Having solved the problem of O.K.’s first origin, Read proposed its second, the use of O.K. as an abbreviation for Old Kinderhook, President Martin Van Buren’s nickname and much in vogue during the election of 1840. The journalistic use described in the previous article mingled with the political use, and the fortunes of an otherwise obscure word thus promoted. This article is especially important because, mostly in the footnotes, Read engages with Woodford A. Heflin, once, like Read, an assistant editor on the Dictionary of American English. Heflin dismissed the Old Kinderhook derivation under the old-fashioned etymological assumption that a word should have a single origin. Read’s meticulous and profusely illustrated account suggests the possibility of multiple or mixed etymologies.

The Folklore of “O.K.”

Allen Walker Read
American Speech (1964) 39 (1): 5–25; reprinted in PADS 86 (2002)

No sooner had O.K. become a success than Americans forgot its origin and proposed others, from Andrew Jackson’s bad spelling — the subject of yet another of Read’s American Speech articles of the previous year — to love of Haitian rum from Aux Cayes, to terms of assent that resembled the sound of O.K. in German, French, Greek, Finnish, and Choctaw. Read realized that establishing the truth about O.K. wasn’t enough — he had to disprove all of the folklore that had gradually encrusted the word, a sound principle of lexical argument. Read put it memorably at the end of the article: “With little regard for the historical setting from which a word develops, they [the folk etymologists] have followed the well-established current of belief that the origin of a word can be determined by ingenuity. Much re-education is needed to replace that belief with a sound point of view. The history of O.K. serves well as a laboratory for observing linguistic attitudes” (25).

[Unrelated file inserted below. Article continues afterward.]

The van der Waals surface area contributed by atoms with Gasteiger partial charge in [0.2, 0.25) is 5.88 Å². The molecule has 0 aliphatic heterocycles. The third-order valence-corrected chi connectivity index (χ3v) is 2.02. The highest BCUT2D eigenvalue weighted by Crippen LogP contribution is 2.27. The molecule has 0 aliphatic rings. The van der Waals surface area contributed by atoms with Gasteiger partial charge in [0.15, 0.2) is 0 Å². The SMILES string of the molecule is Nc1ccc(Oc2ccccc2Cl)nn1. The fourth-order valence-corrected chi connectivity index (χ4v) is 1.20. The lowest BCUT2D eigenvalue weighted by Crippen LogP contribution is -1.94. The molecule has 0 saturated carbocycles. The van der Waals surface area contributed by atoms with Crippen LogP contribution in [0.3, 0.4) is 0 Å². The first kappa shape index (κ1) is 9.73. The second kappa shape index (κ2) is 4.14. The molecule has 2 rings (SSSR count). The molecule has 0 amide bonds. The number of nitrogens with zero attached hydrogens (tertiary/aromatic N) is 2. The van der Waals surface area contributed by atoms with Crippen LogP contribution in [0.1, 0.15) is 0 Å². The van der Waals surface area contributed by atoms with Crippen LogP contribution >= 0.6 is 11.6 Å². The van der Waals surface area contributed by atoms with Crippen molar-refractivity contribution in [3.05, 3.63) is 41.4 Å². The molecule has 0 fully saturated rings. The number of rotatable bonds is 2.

Later Stages in the History of “O.K.”

Allen Walker Read
American Speech (1964) 39 (2): 83–101; reprinted in PADS 86 (2002)

In this continuation of the O.K. saga, Read maps its spread across time and space, through persistent nineteenth-century use and in England, especially, landing in the twentieth century to note its productivity, in forms like oke and okie-doke, in which O.K., an initialism, becomes an acronym.

Successive Revisions in the Explanation of “O.K.”

Allen Walker Read
American Speech (1964) 39 (4): 243–267; reprinted in PADS 86 (2002)

Whereas “The Folklore of O.K.” outlined mistaken folk-etymologies of the word, Read turns finally to disagreements among scholars of his own generation about O.K.’s origins and influence — it’s a case study in how a scholarly community argues its way to knowledge. Even Woodward A. Heflin, Read’s O.K. nemesis, gets a kind mention in the end.